A Brief Overview of Great Fires in History2013-08-28T16:42:40-04:00

David Dubrovich
October 2000

The security professional's job can be basically put as asset protection and therefore they must be able to protect the assets under their watch against all threats. This includes the very real threat of fire. Few things can be as damaging both physically and psychologically to a business as a fire. As far back as the Roman empire the tie between security personal and fire protection was recognized. The "Vigiles of Rome," which was made up of civilians whose task was to control crime and help in fighting and preventing fires in Rome, was perhaps the first group to combine security and fire protection. To understand this connection better it is important to look at the history of fire and especially those fires that were so devastating as to cause reforms in the area of fire protection. It is only after studying the great fires in history that one can understand the overlap in the security and fire protection professions.

The first of these great fires which have made their mark on history forever is the Great Fire of London in 1666. London at this time was very much a medieval European city in that it consisted of mainly wood frame houses which were packed tightly together in most parts of the city. Buildings which were made of materials which were fire resistant were few and those that were are usually churches. In addition, London had just been through a very hot and very dry summer. It was not a matter of would there be a fire but instead how soon would the fire start. So on September second 1666 the king's baker awoke to find his room filled with smoke and discovered that a fire had somehow stared in his house. To make matters even worse, what was called the "Belgian Wind" had been blowing from the east for several days before. The match stick dry wood frame houses, the strong eastern wind, and the lack of water counted for the destruction of greater than 130,000 homes and business. Over one hundred thousand people were suddenly homeless. Despite the dryness of London and the wind there was a good chance that the fire could have been contained but there was a gross lack of coordination among fire fighting efforts. When there was finally a somewhat coordinated effort at fighting the fire the Lord Mayor who was in charge was indecisive and this was to be London's downfall. If during the first twelve hours of the fire he had ordered houses to be pulled down to create a fire break (as he was advised to do), disaster would have probably be adverted.

Closer to home, here in the U.S. in 1871 the mid-west suffered the Peshtigo and Chicago fire. On October eighth 1871 a fire started in the O’Leary’s barn; friends and neighbors rushed to help put it out but after about ten minutes they realized that they were unable to contain it and called the fire department. By the time the fire department arrived several more minutes later the fire had spread to other nearby houses and the disaster called the great Chicago fire had begun. As in the case of the London fire there was a stiff wind blowing and despite the fact that several buildings were made of bricks most were made of wood and went up in flames like paper in the blaze. Even the unpaved streets were covered with pine boards which quickly caught fire. The fire department was up against too much. They neither had the man power or equipment to deal with a disaster of this magnitude. There was little anyone could do but sit and watch the fire burn unchecked. Luckily, two days after the start of the fire, it started to rain which allowed the fire department to bring the fire under control. When the smoke cleared more than three hundred people lost their lives and 18,000 buildings were destroyed. One whole section of the city four miles long and one mile wide was completely flattened by the fire.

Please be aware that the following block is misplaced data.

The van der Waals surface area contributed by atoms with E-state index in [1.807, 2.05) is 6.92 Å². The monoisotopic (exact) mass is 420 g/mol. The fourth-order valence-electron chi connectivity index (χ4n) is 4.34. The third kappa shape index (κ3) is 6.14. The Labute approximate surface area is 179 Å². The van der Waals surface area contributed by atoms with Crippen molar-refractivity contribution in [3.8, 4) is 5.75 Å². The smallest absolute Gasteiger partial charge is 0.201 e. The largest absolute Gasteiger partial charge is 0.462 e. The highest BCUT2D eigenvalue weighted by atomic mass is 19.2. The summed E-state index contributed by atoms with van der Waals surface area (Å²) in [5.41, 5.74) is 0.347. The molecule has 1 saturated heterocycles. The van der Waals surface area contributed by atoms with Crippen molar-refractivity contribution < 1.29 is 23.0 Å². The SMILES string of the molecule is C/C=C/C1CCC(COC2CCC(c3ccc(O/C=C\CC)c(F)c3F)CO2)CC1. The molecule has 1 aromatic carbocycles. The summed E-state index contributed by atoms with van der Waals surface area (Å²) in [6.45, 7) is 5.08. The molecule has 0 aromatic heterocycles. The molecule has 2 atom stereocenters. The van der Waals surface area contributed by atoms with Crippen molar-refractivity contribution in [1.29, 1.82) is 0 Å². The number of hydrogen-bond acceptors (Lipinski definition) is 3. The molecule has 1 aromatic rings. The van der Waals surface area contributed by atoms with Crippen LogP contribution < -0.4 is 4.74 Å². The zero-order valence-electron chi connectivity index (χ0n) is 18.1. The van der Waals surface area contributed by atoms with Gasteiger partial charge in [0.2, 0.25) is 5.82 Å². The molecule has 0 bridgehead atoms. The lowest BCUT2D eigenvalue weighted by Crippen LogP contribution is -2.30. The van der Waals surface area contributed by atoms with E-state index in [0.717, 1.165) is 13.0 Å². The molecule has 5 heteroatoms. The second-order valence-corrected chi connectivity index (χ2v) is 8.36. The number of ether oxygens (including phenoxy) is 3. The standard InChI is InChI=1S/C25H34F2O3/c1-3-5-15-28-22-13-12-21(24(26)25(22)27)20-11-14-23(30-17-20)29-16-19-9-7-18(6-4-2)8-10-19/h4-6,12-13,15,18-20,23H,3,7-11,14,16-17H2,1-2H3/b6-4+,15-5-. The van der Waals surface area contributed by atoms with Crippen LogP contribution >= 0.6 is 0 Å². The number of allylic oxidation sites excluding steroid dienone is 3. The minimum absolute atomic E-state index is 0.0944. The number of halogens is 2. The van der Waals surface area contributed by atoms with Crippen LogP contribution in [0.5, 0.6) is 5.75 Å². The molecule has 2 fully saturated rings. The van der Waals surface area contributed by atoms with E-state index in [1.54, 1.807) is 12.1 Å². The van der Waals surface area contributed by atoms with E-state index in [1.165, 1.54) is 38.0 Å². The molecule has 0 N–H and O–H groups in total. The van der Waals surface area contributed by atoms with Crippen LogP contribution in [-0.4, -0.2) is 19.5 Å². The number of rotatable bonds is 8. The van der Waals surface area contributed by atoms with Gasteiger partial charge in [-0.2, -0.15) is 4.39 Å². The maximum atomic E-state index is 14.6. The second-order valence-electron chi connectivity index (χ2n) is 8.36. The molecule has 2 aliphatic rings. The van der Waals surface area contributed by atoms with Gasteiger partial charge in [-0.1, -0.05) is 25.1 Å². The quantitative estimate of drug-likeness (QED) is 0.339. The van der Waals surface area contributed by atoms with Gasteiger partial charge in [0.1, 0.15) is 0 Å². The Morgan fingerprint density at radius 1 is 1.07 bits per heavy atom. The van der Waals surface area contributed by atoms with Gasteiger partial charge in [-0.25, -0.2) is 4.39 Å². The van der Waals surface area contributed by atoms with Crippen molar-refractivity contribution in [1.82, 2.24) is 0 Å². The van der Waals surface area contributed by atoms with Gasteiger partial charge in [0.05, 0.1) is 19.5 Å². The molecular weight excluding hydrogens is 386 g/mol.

Shortly after the Chicago fire was another fire which developed in upper Michigan and Wisconsin that made the devastation in Chicago pale in comparison. It had been the driest summer anyone could remember in the area around Peshtigo, Wisconsin. The main industry in this area was logging and the huge piles of sawdust outside of the many sawmills were bone dry. Small fires had been breaking out all summer, burning into the ground where they would slowly build up heat and intensity in the roots of trees and dried peat. Finally the many widespread fires had created vacuums in which winds rushed at hurricane force and created a fire storm that set every building in Peshtigo on fire in minutes. The fire then roared through the neighboring towns and cities. When it was all over 1,200 people had be killed and over one million acres of forest had been burned.

Despite the devastation of these terrible fires there has been some good that has come out of it all. Better fire fighting equipment, better fire alarm systems, new requirements for making new buildings fire resistant, and even a fire prevention week in the U.S. brought on by the Chicago fire. New standards on fire alarms in homes and laws on fire exits came into existence. It is only by looking at the mistakes of the past that we can know how to prevent future loss and disaster, which is what a security professional is sworn to do.

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